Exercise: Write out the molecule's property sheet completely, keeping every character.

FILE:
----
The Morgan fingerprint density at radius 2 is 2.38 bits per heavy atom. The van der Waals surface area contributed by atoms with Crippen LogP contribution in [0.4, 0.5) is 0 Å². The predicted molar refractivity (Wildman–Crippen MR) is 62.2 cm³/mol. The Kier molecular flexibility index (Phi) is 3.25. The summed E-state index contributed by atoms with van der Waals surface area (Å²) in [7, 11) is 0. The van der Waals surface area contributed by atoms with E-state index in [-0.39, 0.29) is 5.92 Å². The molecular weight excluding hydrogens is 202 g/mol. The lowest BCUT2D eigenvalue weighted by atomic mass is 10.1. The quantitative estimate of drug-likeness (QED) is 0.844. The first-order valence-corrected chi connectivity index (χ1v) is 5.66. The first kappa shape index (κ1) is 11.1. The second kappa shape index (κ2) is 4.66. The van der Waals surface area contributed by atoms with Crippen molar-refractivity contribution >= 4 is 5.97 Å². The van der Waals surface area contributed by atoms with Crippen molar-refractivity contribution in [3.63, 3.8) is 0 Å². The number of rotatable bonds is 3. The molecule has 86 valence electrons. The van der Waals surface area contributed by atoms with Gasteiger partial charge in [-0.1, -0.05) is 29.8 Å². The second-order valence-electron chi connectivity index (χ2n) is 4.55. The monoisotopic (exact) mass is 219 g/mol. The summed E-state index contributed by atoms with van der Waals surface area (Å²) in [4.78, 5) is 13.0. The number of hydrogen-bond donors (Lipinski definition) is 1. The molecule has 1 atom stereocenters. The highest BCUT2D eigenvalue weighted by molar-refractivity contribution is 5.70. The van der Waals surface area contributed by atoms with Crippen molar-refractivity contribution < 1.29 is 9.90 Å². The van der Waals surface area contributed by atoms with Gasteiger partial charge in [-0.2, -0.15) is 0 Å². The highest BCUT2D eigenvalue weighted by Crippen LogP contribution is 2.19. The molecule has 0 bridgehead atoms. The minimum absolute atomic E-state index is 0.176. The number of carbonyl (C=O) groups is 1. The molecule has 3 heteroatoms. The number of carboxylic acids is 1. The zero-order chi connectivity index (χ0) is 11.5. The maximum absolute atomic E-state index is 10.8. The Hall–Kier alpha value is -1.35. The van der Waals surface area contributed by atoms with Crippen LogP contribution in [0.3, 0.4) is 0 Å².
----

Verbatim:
The Morgan fingerprint density at radius 2 is 2.38 bits per heavy atom. The van der Waals surface area contributed by atoms with Crippen LogP contribution in [0.4, 0.5) is 0 Å². The predicted molar refractivity (Wildman–Crippen MR) is 62.2 cm³/mol. The Kier molecular flexibility index (Phi) is 3.25. The summed E-state index contributed by atoms with van der Waals surface area (Å²) in [7, 11) is 0. The van der Waals surface area contributed by atoms with E-state index in [-0.39, 0.29) is 5.92 Å². The molecular weight excluding hydrogens is 202 g/mol. The lowest BCUT2D eigenvalue weighted by atomic mass is 10.1. The quantitative estimate of drug-likeness (QED) is 0.844. The first-order valence-corrected chi connectivity index (χ1v) is 5.66. The first kappa shape index (κ1) is 11.1. The second kappa shape index (κ2) is 4.66. The van der Waals surface area contributed by atoms with Crippen molar-refractivity contribution >= 4 is 5.97 Å². The van der Waals surface area contributed by atoms with Crippen molar-refractivity contribution in [3.63, 3.8) is 0 Å². The number of rotatable bonds is 3. The molecule has 86 valence electrons. The van der Waals surface area contributed by atoms with Gasteiger partial charge in [-0.1, -0.05) is 29.8 Å². The second-order valence-electron chi connectivity index (χ2n) is 4.55. The monoisotopic (exact) mass is 219 g/mol. The summed E-state index contributed by atoms with van der Waals surface area (Å²) in [4.78, 5) is 13.0. The number of hydrogen-bond donors (Lipinski definition) is 1. The molecule has 1 atom stereocenters. The highest BCUT2D eigenvalue weighted by molar-refractivity contribution is 5.70. The van der Waals surface area contributed by atoms with Crippen molar-refractivity contribution < 1.29 is 9.90 Å². The van der Waals surface area contributed by atoms with Gasteiger partial charge in [-0.2, -0.15) is 0 Å². The highest BCUT2D eigenvalue weighted by Crippen LogP contribution is 2.19. The molecule has 0 bridgehead atoms. The minimum absolute atomic E-state index is 0.176. The number of carbonyl (C=O) groups is 1. The molecule has 3 heteroatoms. The number of carboxylic acids is 1. The zero-order chi connectivity index (χ0) is 11.5. The maximum absolute atomic E-state index is 10.8. The Hall–Kier alpha value is -1.35. The van der Waals surface area contributed by atoms with Crippen LogP contribution in [0.3, 0.4) is 0 Å².